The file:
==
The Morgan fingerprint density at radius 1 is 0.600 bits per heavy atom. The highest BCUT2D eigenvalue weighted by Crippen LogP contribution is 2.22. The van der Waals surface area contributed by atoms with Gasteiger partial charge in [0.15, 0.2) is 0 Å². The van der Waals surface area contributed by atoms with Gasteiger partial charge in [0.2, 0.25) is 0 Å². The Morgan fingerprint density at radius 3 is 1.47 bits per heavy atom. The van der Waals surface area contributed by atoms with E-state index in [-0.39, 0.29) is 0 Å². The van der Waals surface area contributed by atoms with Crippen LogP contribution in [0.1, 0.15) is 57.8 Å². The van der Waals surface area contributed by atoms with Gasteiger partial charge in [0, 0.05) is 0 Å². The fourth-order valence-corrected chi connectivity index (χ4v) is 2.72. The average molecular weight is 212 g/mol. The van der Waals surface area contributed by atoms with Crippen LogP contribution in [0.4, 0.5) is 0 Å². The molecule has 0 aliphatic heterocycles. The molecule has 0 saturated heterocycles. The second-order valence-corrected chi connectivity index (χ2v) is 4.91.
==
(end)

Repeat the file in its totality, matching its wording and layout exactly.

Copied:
The Morgan fingerprint density at radius 1 is 0.600 bits per heavy atom. The highest BCUT2D eigenvalue weighted by Crippen LogP contribution is 2.22. The van der Waals surface area contributed by atoms with Gasteiger partial charge in [0.15, 0.2) is 0 Å². The van der Waals surface area contributed by atoms with Gasteiger partial charge in [0.2, 0.25) is 0 Å². The Morgan fingerprint density at radius 3 is 1.47 bits per heavy atom. The van der Waals surface area contributed by atoms with E-state index in [-0.39, 0.29) is 0 Å². The van der Waals surface area contributed by atoms with Crippen LogP contribution in [0.1, 0.15) is 57.8 Å². The van der Waals surface area contributed by atoms with Gasteiger partial charge in [0, 0.05) is 0 Å². The fourth-order valence-corrected chi connectivity index (χ4v) is 2.72. The average molecular weight is 212 g/mol. The van der Waals surface area contributed by atoms with Crippen LogP contribution in [0.4, 0.5) is 0 Å². The molecule has 0 aliphatic heterocycles. The molecule has 0 saturated heterocycles. The second-order valence-corrected chi connectivity index (χ2v) is 4.91.